And yet while burnout feels somewhat socially acceptable; as we glorify ourselves as ‘busy and useful and important’, we don’t talk enough about the opposite end of the spectrum called ‘boreout’. The BBC defines boreout as, being perpetually bored because of lack of challenge, lack of recognition, and lack of social connections and meaningful purpose shared with others. The negative impacts of boreout are just as debilitating on individuals and teams.


What type of connections or disconnections are present in your workplace, or within your team? Do the connections feel real? Does it feel psychologically safe to share not only the wins, but where there might be a struggle, or some extra support needed?





Challenge and complexity and change is all around us. It’s not going away.


We need to be thinking about getting people out of the danger burnout and boreout zones and into ‘the stretch zone’. The stretch zone is foundational to high performance BUT also to cultivating a psychologically safe environment.  In the stretch zone, individuals can resiliently step up to challenge, share ideas freely, speak up when they need help, or challenge the status quo if something doesn’t feel right. It is these work conditions that foster our most genuine connections, belonging and optimal wellbeing.


Being stress self-aware is the start point to playing in the stretch zone:


  • Can you describe and locate your stress?
  • What situations trigger stress for you?
  • Do you react in the moment or after?
  • How do you feel when you multi-task versus period of deep work flow?
  • Ask yourself, what are you doing when you are in the stretch zone?


Organisations and leaders must champion this ‘stretch zone’ mindset too. As a leader, do you allow for high performance followed by rest and recovery? Do you make time for genuine connection with team members, have regular meaningful conversations about work & life, take the time to give honest feedback? According to Harvard Business Review, The #1 factor that influences how a person feels about their employer – “Does my boss care about my life outside of work”. Do you take the time to ask those you lead?





Our work lives contribute hugely to our mental state. But so do our personal lives and they also show up in our behaviours at work too.


Let’s think about the general signs that can be apparent when someone is struggling.


According to R U OK?, there are typically 3 types of signs we can be aware of when someone may be struggling:


  1. WHAT THEY ARE SAYING – think about how others are communicating. Are they expressing a negative view about themselves, concerned about the future, worried they are a burden to others, describe unusual feelings of being overwhelmed, also saying not much?


  1. WHAT ARE THEY DOING – observe their behaviors. Are they withdrawing, experiencing mood swings, sleeping, or eating more or less, not turning up to work activities, late to meetings, not joining in the discussion, a change in demeanor?


  1. WHATS GOING ON IN THEIR LIFE – be aware of their general life circumstance. Have they encountered a job change, facing financial difficulty, lost someone, or something they care about, faced work pressures, are they staring down burnout or boreout, are they socially isolated?


Knowing the signs of possible struggle puts us in a more knowing position to be able to help before any crisis point.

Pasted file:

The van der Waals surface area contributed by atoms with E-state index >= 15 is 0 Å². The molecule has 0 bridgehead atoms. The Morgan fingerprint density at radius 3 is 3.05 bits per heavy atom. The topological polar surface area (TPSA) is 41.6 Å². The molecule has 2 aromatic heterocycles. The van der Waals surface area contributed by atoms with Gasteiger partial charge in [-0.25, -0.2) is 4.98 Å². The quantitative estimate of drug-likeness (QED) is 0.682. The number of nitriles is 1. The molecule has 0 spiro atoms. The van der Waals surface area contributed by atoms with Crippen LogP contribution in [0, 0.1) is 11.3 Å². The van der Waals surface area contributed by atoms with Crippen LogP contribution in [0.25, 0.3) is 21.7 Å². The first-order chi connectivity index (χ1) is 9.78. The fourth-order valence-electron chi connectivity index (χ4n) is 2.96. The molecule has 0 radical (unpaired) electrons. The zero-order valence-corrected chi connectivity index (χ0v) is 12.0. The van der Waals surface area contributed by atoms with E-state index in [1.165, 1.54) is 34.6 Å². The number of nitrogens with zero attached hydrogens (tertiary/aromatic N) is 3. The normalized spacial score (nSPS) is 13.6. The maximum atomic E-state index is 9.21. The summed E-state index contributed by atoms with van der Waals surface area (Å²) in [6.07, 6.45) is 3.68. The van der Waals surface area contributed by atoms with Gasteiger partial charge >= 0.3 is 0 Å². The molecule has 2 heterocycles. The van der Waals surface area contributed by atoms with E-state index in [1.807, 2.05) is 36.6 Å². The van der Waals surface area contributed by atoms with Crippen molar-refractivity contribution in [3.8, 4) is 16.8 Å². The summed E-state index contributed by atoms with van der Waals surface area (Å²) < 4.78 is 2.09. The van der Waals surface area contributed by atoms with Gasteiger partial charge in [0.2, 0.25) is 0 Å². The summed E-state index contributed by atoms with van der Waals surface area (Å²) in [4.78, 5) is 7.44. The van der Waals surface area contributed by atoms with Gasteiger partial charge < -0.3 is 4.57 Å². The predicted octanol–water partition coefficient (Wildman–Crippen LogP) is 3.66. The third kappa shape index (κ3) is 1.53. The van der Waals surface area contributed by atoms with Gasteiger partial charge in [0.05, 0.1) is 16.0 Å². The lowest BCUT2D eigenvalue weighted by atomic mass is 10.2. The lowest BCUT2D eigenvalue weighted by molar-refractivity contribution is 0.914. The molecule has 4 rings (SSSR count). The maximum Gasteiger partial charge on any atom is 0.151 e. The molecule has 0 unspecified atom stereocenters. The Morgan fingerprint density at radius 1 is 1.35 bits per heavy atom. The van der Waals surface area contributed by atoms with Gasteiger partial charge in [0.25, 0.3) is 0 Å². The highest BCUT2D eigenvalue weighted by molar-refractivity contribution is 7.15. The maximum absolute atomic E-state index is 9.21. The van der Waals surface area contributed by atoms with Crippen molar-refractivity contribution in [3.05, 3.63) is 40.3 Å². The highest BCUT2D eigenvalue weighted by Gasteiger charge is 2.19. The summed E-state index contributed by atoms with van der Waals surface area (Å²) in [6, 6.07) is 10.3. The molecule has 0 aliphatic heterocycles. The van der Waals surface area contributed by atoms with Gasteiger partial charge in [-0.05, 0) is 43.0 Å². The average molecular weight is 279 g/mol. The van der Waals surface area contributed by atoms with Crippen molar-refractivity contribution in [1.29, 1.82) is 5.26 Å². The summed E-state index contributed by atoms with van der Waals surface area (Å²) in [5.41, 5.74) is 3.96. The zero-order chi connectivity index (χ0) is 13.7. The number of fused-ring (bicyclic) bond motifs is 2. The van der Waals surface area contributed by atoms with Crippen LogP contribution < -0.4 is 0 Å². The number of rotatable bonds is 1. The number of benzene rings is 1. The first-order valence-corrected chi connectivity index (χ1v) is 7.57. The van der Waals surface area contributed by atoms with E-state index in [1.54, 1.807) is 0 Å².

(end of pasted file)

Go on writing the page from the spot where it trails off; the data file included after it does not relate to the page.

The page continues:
When we feel hesitancy to connect with someone that may be struggling try and pop your empathy front and centre.


This can be easier said than done. But remember, empathy is not connecting to someone’s experiences, it is connecting to the emotions that underpin the experience.


Our job, as humans & leaders, is to connect and to simply take the perspective of someone else.


If someone’s struggle is being stuck down a hole, empathy is not jumping in the hole with them, taking on their emotions or trying to fix their struggle. If their issues become yours, you have two people stuck in the hole.


So, if you have not experienced what someone else may be, remember, empathy is connecting to the feeling under someone’s experience, and not the experience itself. If you have ever felt grief, disappointment, shame, fear, loneliness or anger, you are well-qualified to reach out and provide support.


Often, we just need the courage to keep practicing & building our empathy skills.




It takes enormous courage to admit our struggles, and almost just as much to want to get down in the weeds with the person facing the mess.


Right in the centre of this terrifying courage, lies the gold to unlocking true human connection, our willingness to be vulnerable with each other.


To personally say – I’m not perfect, I failed. I’m struggling.  But I am worthy.


To say together in our workplaces – yes, we work hard but we recover. We listen, without judgement. We give honest feedback, with empathy. We recognise the wins, and we recognise the brave failures.


Every time we live vulnerability, we give others permission to be vulnerable too. It’s ok to not be ok. That’s life. It can be messy.


So, ask yourself when did you last show vulnerability? And if you haven’t for a while, ask yourself what is the worst thing that could happen?


My brother’s Will’s death left me with the opportunity to share the importance and our gift of human connection.  My hope is that every single one of us can use this gift to positively impact someone else’s life, every day.


#humanconnection #mentalhealth #wellbeing


Poppy Griffiths is a professional coach and Director of UnlimitU a high-performance consultancy which supports the inclusion of working parents, women in leadership and the mental wellbeing of teams. If you are interested in private or organisational coaching, workshops, or speaker programs, please get in touch. poppy@unlimitu.com.au  


Poppy is UnlimitU's founder and principal success coach. "Every human has more potential, hidden, held back or in the making"